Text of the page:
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Written by Keith Tully
Going into administration can be an intimidating process, especially if you’re not familiar with the terminology and procedures involved. Although an administration could end up providing a positive outcome in the long-term, it could also mark the beginning of the end of your business, depending on the actions taken by the appointed administrator. Regardless of who appoints the administrator, they are required to act in the best interest of the insolvent company’s creditors as a whole. If you’re concerned about what is going to happen when your company goes into administration, or would simply like to learn more about the subject, consider the following information:
What Does Going Into Administration Mean?
Going into administration effectively means your company is being taken under the management of an interim chief executive – who must be a licensed insolvency practitioner (IP) -- appointed by the courts, your creditors, or your company directors. If you are being petitioned to court and wound up via compulsory liquidation it may still be possible to request a Court Order to go into administration, however a 5-day notice will need to be given to all floating charge holders before such an order will be granted. The government and most experts recommend some sort of recue procedure like a company voluntary arrangement (CVA) following an administration, as this would allow the company enough leniencies to repay outstanding bills without being pressured by creditors.
Can You Stop your Company From Going Into Administration?
Once an administrator has been appointed there is little that can be done to reverse the process. However, if action is taken early it may be possible to substitute a conventional administration with the more ideal pre-pack administration, which could allow the company directors to form a new corporation that would then assume the assets of the old one and continue operating virtually unaffected. Knowing when insolvency is a risk and immediately taking preventative measures is the only way to guarantee the avoidance of an administration procedure. In cases where liquidation or receivership seems imminent, going into administration would be the least detrimental outcome to the company.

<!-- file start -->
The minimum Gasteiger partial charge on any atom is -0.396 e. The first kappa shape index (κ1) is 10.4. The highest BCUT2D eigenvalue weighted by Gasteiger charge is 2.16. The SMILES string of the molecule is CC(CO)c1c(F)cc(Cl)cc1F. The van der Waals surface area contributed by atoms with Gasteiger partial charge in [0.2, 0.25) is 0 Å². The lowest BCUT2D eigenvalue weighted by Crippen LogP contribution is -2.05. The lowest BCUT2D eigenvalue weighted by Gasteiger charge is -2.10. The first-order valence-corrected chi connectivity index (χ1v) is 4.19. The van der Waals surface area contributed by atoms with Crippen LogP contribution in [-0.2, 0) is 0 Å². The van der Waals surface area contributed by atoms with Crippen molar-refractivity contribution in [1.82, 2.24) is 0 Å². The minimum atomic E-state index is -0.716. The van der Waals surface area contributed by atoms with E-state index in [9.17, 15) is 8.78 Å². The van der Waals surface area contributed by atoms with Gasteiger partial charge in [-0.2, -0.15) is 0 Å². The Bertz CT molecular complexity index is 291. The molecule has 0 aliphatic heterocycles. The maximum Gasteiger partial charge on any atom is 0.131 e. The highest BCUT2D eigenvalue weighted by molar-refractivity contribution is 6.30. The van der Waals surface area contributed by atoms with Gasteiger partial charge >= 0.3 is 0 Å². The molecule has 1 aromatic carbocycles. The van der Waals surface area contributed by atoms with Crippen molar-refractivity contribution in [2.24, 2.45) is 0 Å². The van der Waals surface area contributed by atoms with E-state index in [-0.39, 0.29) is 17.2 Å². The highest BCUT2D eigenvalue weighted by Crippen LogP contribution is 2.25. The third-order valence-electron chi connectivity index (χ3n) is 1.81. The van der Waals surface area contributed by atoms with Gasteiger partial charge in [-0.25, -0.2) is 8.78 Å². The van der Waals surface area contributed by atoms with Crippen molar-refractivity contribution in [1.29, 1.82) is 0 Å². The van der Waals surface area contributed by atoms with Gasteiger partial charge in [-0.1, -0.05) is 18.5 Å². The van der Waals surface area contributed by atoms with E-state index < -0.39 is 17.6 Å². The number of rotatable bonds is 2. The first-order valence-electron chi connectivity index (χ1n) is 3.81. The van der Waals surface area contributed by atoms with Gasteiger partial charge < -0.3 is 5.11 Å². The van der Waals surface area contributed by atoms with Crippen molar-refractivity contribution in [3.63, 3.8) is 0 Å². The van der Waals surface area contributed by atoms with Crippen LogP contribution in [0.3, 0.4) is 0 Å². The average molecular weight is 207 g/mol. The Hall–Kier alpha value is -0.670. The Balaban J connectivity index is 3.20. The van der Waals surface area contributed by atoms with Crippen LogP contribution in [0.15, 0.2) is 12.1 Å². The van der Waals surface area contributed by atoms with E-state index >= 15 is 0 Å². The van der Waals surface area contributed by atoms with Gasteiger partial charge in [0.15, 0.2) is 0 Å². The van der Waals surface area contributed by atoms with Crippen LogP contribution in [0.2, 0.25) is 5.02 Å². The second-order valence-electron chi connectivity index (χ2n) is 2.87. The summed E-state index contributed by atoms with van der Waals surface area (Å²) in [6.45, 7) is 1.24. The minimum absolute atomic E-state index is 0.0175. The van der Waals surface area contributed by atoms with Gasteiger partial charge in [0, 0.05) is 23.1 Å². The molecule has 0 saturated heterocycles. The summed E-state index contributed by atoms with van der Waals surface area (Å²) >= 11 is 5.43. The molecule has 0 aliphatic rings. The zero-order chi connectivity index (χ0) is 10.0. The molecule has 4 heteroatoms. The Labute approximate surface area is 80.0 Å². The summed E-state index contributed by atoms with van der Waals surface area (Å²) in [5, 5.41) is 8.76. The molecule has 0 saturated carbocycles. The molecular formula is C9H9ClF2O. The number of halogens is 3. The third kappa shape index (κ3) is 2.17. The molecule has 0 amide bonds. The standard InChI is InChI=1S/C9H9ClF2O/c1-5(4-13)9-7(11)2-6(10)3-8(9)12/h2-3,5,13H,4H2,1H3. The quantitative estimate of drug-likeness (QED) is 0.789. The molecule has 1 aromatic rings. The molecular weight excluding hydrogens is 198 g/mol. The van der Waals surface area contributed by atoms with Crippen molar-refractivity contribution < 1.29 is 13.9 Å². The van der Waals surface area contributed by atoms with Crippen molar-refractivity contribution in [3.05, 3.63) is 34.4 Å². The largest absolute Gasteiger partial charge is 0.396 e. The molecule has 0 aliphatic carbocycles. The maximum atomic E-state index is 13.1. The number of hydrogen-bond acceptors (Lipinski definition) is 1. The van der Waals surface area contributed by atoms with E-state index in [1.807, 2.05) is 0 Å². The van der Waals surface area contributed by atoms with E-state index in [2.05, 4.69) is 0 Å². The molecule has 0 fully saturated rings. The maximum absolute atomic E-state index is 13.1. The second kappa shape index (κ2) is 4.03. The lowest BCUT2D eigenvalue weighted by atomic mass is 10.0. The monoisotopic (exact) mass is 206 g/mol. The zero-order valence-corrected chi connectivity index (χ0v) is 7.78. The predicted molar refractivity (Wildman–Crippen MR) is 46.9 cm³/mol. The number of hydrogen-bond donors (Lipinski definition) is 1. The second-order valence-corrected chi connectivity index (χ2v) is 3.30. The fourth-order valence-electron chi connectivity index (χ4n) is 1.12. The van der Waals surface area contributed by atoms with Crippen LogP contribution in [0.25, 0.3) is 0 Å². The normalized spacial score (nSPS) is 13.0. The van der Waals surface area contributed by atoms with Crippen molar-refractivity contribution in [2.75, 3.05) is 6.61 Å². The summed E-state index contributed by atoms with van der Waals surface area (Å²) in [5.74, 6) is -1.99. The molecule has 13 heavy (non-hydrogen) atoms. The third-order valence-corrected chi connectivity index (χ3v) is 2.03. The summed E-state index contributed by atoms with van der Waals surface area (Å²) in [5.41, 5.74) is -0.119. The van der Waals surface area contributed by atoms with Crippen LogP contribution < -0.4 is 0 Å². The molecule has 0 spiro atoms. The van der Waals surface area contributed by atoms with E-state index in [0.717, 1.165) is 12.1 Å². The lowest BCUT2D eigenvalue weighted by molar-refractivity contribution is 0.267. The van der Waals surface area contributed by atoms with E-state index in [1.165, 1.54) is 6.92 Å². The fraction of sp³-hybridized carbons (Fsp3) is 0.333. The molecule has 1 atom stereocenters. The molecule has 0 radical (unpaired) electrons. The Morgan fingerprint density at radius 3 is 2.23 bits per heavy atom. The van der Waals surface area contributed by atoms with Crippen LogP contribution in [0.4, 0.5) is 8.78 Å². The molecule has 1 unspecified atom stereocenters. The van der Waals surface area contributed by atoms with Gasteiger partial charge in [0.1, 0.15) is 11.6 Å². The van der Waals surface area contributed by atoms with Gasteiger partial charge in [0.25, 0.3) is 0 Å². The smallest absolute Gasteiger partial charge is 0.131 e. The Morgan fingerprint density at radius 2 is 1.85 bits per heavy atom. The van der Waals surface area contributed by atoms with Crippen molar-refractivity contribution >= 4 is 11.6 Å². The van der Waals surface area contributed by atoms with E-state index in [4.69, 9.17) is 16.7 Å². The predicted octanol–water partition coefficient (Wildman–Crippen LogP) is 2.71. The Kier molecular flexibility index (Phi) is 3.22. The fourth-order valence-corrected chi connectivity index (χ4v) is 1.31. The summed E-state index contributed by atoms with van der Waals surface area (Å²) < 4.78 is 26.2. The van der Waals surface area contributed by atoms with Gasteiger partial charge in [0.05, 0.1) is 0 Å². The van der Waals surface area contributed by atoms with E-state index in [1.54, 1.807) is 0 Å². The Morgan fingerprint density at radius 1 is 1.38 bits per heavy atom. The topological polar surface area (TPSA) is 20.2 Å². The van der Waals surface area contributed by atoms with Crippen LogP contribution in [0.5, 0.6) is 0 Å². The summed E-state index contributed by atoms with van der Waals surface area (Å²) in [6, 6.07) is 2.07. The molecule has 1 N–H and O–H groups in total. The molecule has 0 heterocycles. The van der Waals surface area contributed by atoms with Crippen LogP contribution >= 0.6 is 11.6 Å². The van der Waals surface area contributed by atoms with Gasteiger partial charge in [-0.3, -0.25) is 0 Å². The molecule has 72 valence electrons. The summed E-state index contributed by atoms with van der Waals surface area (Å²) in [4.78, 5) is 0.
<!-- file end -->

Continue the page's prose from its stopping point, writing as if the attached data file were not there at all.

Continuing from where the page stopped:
How Long Does Going into Administration Take?
The process of administration can last anywhere from a few weeks to up to year or more, depending on the circumstances. However, the administrator is always obligated to perform all duties as soon as possible, so speedy administrations are more common than slow, drawn out ones. Administrators have a maximum of 8 weeks to send out their administrative proposals (their plans for the company) to creditors. These proposals typically include all of the details about events that led up to the administration, how the administrator plans on achieving the goals of administration, and the most likely anticipated outcome.
If you need help with any issues related to company administration, please feel free to contact us today on 0800 2316040. We can accurately assess your situation during a free consultation and aid in the development of a suitable course of action.Linked In Google+ Twitter